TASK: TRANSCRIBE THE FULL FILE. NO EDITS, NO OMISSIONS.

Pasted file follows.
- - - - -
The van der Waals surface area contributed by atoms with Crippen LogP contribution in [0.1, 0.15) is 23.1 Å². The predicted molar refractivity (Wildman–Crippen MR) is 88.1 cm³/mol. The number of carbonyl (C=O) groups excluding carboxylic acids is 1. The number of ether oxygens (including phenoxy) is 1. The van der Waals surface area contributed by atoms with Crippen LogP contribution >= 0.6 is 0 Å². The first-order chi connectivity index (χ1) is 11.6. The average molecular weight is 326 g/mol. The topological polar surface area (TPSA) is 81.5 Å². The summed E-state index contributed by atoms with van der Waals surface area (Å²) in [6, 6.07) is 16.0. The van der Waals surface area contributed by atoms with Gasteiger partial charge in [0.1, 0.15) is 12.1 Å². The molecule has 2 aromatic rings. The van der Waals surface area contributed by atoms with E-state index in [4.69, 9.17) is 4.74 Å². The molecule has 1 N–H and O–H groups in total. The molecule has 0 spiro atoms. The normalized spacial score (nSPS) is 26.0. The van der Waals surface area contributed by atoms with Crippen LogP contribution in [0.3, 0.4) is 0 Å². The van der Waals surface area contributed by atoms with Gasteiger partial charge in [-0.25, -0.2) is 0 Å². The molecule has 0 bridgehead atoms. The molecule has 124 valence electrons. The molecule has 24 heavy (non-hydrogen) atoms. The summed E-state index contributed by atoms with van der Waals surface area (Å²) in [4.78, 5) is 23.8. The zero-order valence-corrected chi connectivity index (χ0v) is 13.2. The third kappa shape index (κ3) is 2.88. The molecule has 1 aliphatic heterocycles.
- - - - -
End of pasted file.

The van der Waals surface area contributed by atoms with Crippen LogP contribution in [0.1, 0.15) is 23.1 Å². The predicted molar refractivity (Wildman–Crippen MR) is 88.1 cm³/mol. The number of carbonyl (C=O) groups excluding carboxylic acids is 1. The number of ether oxygens (including phenoxy) is 1. The van der Waals surface area contributed by atoms with Crippen LogP contribution >= 0.6 is 0 Å². The first-order chi connectivity index (χ1) is 11.6. The average molecular weight is 326 g/mol. The topological polar surface area (TPSA) is 81.5 Å². The summed E-state index contributed by atoms with van der Waals surface area (Å²) in [6, 6.07) is 16.0. The van der Waals surface area contributed by atoms with Gasteiger partial charge in [0.1, 0.15) is 12.1 Å². The molecule has 2 aromatic rings. The van der Waals surface area contributed by atoms with E-state index in [4.69, 9.17) is 4.74 Å². The molecule has 1 N–H and O–H groups in total. The molecule has 0 spiro atoms. The normalized spacial score (nSPS) is 26.0. The van der Waals surface area contributed by atoms with Crippen LogP contribution in [0.3, 0.4) is 0 Å². The van der Waals surface area contributed by atoms with Gasteiger partial charge in [-0.25, -0.2) is 0 Å². The molecule has 0 bridgehead atoms. The molecule has 124 valence electrons. The molecule has 24 heavy (non-hydrogen) atoms. The summed E-state index contributed by atoms with van der Waals surface area (Å²) in [4.78, 5) is 23.8. The zero-order valence-corrected chi connectivity index (χ0v) is 13.2. The third kappa shape index (κ3) is 2.88. The molecule has 1 aliphatic heterocycles.